Do you even Snoverland (overlanding in snow) Bro? Being based in San Diego, we don’t get to see much snow, so it’s become something of a tradition here at TAP to briefly leave the temperate winter deserts of Southern California and head out on a Snoverland Adventure. This year was going to be a little different, as luckily, we’d been offered the chance to try out a Four-Wheel Camper Hawk Flatbed, combined with a Ram 3500. Having spent the last four years in a Jeep Wrangler and small Roof Top Tent, this was going to be different.
Heading north and after battling through the LA crazy town traffic, I eventually hit the i-395 or what I like to call “The Adventure Highway”. I coined this moniker many years back, as the road parallels the Eastern Sierra and every time, I’m on it, I seem to be heading out on some Vehicle Supported Adventure.
The plan is to spend the first day/night overlanding at Alabama Hills, to give me time to dial in the rig and camper. This area has unfortunately become somewhat overrun due to its proximity to the highway and its amazing views of Mount Whitney. Recently the BLM has closed the western side to overnight offroad camping and even though I’m camping mid-week, it still takes me time to find a dispersed camp spot. Without wanting to get on a soap box here, please remember to TreadLightly and leave the area better than you found it. Without this mindset, we’re going to see more and more closure!
After 24 hours of “Chilin’ like a villain” and despite the beauty of the area, it’s time to head up to the High Sierra for some snoverland (overlanding) Vehicle Supported Adventure. To be honest, although excited, I am a little apprehensive about finding open off road trails, or even snow, as it’s been a really dry winter. I’m also slightly intimidated about driving such a big rig in the snow, as this will be a new experience. All should be good however, as my wingman in the white stuff, is Todd Rogers, owner of Four Points Adventures. Todd is an experienced trail guide, 4×4 trainer and former Search and Rescue (SAR).
Six hours in the saddle later, and after driving through many burn areas from last year’s fires, I eventually meet up with Todd in the Lost Sierra region. We head out to Diamonds Ranch where we’ll be camping up in the pines and as expected, snow levels are diminished. Dinner and a good whisky are the priority and with the coyote’s yip, yipping in the background, we chat around the campfire. This area is also home to bears and mountain lions, so if I survive the night, we’ll start our search for snow covered trails tomorrow.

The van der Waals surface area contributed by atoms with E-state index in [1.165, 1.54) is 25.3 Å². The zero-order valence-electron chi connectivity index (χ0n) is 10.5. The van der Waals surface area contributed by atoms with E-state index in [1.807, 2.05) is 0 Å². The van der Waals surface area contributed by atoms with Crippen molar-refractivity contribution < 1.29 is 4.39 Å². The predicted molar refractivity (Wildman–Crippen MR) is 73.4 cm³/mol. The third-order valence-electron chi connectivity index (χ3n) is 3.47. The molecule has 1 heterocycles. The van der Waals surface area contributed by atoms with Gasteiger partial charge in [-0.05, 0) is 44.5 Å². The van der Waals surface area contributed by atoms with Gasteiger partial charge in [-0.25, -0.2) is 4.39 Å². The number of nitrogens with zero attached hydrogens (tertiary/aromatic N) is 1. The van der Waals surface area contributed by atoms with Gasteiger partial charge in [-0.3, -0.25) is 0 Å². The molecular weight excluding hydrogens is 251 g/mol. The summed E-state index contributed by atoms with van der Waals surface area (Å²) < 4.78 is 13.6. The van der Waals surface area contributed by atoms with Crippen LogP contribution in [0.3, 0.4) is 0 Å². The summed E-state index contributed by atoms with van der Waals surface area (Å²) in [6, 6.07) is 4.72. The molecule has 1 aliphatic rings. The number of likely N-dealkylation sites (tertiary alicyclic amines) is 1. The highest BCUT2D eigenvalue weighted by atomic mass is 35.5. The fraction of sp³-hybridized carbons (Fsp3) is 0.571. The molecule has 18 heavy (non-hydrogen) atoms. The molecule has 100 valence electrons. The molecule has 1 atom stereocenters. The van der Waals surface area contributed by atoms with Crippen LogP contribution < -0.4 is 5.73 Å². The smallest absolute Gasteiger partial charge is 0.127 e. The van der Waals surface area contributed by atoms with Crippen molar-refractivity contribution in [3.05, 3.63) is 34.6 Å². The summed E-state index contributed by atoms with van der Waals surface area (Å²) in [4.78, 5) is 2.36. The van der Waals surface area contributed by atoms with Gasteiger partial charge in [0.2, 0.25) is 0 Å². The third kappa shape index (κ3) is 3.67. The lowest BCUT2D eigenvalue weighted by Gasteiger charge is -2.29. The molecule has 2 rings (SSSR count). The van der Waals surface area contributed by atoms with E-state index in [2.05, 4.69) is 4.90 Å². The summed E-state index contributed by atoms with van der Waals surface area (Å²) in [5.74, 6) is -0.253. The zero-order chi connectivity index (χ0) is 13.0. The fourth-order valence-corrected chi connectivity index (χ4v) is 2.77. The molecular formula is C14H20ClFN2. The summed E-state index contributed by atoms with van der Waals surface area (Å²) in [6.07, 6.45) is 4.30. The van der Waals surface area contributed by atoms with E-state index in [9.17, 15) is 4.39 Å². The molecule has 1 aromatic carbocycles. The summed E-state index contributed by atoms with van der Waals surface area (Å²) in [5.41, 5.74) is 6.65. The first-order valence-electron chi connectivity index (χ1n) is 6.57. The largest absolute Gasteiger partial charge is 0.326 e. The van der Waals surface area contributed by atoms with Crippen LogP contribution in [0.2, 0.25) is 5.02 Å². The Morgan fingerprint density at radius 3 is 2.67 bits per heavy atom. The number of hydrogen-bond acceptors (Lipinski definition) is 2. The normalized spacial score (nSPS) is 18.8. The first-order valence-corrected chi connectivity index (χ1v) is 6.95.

First day overlanding conditions are a mixture of snow and mud, and we crisscross the area looking for off roading good trails. Despite getting the beast stuck once, which proved an easy extraction using Tred boards, the rig outperformed my expectations. 37” mud terrains and plenty of power from the Cummins, give me confidence to push myself and the rig. The size of the vehicle obviously limits your ability to truly explore with abandon, but after a day of trial and error, I quickly get used to it.
On the second day, the snow gods bless us and the heavens open, pounding us with snow. This is what we’ve come looking for and it truly allows the camper to come into its own. As Todd sleeps in his roof top tent, I bathe in the comfort of my setup. The ability to simply warm the camper with the propane heater, before getting out of bed to make coffee, is pure luxury! This coupled with enormous storage capacity and a self-contained living space, make snow camping a fairly easy endeavor.
That day on the trail, the big tires and powerful engine eat up the conditions. At no point do I feel that the beast can’t simply power through the offroad mess. Todd in his smaller FJ stays ahead scouting the route and I advance once I’ve received the radio call saying it’s all good. It’s a system we employ all day, and it keeps me out of trouble. To be fair, I’d be way more hesitant without an experienced trail buddy doing the recon.
Last year’s snoverland adventure, we drove as far as we could safely go, then snowshoed into the backcountry, eventually sleeping in tents on a heavy blanket of snow. It was 18 degrees over night!
This year snoverland trip was obviously a little different! The FWC camper’s comfort is obvious, and the rig performed solidly in the snow. For me, the takeaway is that adventure doesn’t always have to be a suffer fest and it’s okay to be warm and cozy sometimes!